Even us Museum goers who’d prefer total silence understand that you can’t really turn off your Cell Phone in a Museum. If you’re with a large party, you might need it to communicate if they’re across campus. You might need it for an off-campus emergency. You might need it as your primary still camera (we’ll get to that in a minute). Heck, even I’ve been caught searching for additional info on Wikipedia while strolling. It all comes in handy.
Which is why someone thought up a silent/vibrate mode.
Even the low thud of a vibrating phone disturbs the spell a Museum can cast, but it’s better than it outright ringing.
So make you a deal, you can keep your phone on and use it (for the most part), but keep it on Vibrant, and I promise not to mind.
That being said…
5) You have to don’t take pictures of every damn thing.
Oh vey. Let me say that as a semi-professional photographer, your iPhone Camera is crap.
Your Samsung Phone camera too. They’re all crap.
They’re phones for pity’s sake. Designed for the placing and receiving of calls. The Camera is a nifty feature.
Yes, the iPhone 5s Camera have gotten better, the sensor on the iPhone 5S is quite good and you can take an indoor picture that’ll hold up decently well under scrutiny.
But, you’re in a Museum. You are allowed to take pictures of certain items, minding the Museum rules, but almost never are you allowed to use a flash.
Because having a flash go off out of nowhere kinda spoils the mood.
Also, there is the possibility that repeated flash pulses can wear out a piece of art faster than any damn thing, but…we’ll get to that in the next rule.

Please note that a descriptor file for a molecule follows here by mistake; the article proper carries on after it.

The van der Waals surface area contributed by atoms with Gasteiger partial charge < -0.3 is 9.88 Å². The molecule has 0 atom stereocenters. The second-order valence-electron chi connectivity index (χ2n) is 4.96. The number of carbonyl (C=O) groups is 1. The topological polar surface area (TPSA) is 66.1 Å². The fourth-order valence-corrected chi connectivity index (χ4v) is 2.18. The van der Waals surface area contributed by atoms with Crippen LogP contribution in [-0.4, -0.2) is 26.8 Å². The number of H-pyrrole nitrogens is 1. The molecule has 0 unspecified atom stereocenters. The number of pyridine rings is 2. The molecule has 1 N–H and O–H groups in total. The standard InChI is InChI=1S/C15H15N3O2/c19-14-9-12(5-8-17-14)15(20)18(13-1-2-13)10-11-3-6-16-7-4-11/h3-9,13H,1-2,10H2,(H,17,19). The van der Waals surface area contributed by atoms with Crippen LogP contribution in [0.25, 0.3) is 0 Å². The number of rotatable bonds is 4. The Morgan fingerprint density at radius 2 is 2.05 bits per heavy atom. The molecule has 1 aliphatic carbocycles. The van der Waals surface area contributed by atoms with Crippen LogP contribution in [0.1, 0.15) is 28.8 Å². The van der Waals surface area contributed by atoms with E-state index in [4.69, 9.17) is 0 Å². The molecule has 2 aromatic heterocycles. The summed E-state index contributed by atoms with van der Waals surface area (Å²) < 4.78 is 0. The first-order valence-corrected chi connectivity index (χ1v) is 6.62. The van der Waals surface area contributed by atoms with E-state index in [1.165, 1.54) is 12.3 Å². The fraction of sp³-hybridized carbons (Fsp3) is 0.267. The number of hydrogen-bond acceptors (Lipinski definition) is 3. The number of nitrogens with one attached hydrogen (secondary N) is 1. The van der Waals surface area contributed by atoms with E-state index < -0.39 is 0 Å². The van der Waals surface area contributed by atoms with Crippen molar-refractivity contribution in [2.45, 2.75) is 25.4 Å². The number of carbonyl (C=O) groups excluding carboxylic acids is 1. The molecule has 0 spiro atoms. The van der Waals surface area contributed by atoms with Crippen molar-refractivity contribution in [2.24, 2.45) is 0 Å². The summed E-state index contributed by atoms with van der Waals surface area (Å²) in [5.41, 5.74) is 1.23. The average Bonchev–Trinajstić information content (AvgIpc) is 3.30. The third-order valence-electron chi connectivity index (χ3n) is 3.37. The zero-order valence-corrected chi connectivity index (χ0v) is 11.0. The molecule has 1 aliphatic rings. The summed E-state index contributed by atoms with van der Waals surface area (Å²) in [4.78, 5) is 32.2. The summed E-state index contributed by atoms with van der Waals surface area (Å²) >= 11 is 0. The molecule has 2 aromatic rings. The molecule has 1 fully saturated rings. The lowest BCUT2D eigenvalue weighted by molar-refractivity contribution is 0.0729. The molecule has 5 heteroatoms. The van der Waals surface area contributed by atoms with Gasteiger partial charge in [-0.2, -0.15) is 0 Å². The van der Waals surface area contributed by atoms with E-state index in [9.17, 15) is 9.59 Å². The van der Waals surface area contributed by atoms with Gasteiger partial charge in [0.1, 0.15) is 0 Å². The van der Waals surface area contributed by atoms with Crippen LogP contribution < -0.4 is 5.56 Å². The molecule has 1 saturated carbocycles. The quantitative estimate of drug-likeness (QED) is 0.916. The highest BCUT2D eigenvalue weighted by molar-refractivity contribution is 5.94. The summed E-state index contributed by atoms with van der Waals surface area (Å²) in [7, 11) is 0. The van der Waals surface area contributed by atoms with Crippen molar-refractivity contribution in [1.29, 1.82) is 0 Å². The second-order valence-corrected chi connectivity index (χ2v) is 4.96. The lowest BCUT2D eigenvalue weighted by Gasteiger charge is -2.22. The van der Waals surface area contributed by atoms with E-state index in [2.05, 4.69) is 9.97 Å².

6) Mind the rules about photography.
Believe it or not, the Artworks on display belong to someone…and that someone whoever they are holds what is known as “the copyright” on said Artwork…just like someone holds the copyright to your favorite movie, or book. You wouldn’t go downloading your favorite movie without permission.
What am I saying, of course some of you would.
And if you take a picture of that copyrighted work, we’ll you just violated copyright, and…that makes a mess, so on and so forth.
Don’t look at me. I’m not going to violate Copyright.
Look, if you go floating around those pictures for anything but private use (i.e. selling your own Postcards and T-Shirts, not…should we say, running your own food blog), they will come after you.
Plus, keep in mind one of the ways Museums stay in business and keep their costs down is selling T-Shirts, Postcards and other assorted swag. If you go out and make your own postcards (and let’s be honest, with some of the Digital SLRs that are floating around out there, some of y’all are more than capable of making your own postcards now, as well as other assorted tchotchkes.)
Finally, there is your flash. Remember some of these Artworks are several hundred years old. I’m not sure how well they’ll stand up against the repeated pulses of light from your average commercial flash. I’m not sure they won’t hold up just fine. Still, let’s let the archivists of the world determine whether or not the works can withstand a number of flash pulses.
7) Don’t run.
Really? Do I have to remind you of this? What are you, five?
Given what I saw at LACMA that day, apparently some of you are.
8) You’re not a tour guide. Keep your voice down.
Like I said, a Museum can cast a spell. It’s generally a serene, still location, allowing the visitors to gaze, to marvel and to absorb what’s being presented. It’s not a totally silent place, but we’re not talking loud rollicking conversations about Real Estate in the local area, or the size of Kim Khardasians latest wedding.
What I’m saying is that assume your indoor voice is too damn loud.
Look, we can all handle conservation about the topic at hand. If things are getting loud as you talk about the art, then that is the least bad thing you can do. Things are getting a little too heated as you talk about the Monet in the Impressionist’s Gallery? No prob. But accepting a Phone call from your Kid’s orthodontist? Are you kidding me? Talking over your dinner plans for that evening? We don’t care.